Police in Cartersville, Georgia responded to a call of apparent gunshots on Saturday night, but what they found was a house party with nearly 100 people celebrating a 21st birthday.
When police arrived at the scene, something led them to believe there were drugs on the property. They reportedly entered the house without the permission of the partygoers, and after less than one ounce of marijuana was discovered by officers, 63 attendees were arrested and sent to jail because no claimed the drugs as theirs.
In interviews given to Atlanta’s Channel 2 Action News, some of the attendees claimed they were tied up with zip ties and threatened with tasers. Some of the men claimed they were locked up in cages.
According to the partygoers, it was fireworks, not gunshots, that were likely heard by the individual who called the police.
“I was throwing up water,” one of the arrested attendees, a pregnant woman, told Channel 2. “The whole saying ‘innocent until proven guilty’ went out the window. They told me I was an unfit person to have a baby.”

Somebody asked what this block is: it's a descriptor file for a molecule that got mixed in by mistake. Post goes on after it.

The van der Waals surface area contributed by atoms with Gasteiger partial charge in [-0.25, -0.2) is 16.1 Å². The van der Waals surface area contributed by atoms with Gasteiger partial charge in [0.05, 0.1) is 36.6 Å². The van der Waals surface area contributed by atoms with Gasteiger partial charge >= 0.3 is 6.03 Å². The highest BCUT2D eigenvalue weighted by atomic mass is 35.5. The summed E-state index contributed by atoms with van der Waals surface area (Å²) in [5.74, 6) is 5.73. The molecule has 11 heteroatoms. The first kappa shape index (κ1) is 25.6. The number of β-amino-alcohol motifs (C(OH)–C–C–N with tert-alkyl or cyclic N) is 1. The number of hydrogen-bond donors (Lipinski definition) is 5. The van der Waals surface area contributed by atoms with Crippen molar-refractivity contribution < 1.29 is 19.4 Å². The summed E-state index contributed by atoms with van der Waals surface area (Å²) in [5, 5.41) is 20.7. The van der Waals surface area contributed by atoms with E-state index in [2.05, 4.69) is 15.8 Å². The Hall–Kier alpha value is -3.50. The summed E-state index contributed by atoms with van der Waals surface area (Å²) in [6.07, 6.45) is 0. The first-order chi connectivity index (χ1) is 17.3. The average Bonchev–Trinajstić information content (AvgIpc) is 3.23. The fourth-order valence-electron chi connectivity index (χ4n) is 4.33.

According to jail records, the 63 individuals who were arrested Saturday night were processed by Monday night. All were charged with a single count of marijuana possession. The individuals arrested were predominantly black males aged 19 to 25. Channel 2 reports some have lost their jobs as a result of spending multiple days in jail.
In Athens, Georgia, a city with a similar racial makeup as Cartersville, black individuals were found to be 4.7 times more likely to be charged with a marijuana violation than white individuals. The same discrepancy exists on the national level as well.
According to a 2013 American Civil Liberties Union report titled, “The War on Marijuana In Black and White,” a black person is 3.73 times more likely to be arrested for marijuana possession than a white person, even though both groups use marijuana at similar rates.
This pattern continues even in states where marijuana is legal. Between 2008 and 2014, marijuana arrests decreased by 60 percent in Colorado and 90 percent in Washington, both states that have legalized marijuana use. A study conducted by the Center on Juvenile and Criminal Justice’s Mike Males, however, concluded that black people in 2008 and 2014 were twice as likely to be arrested for marijuana — in both states.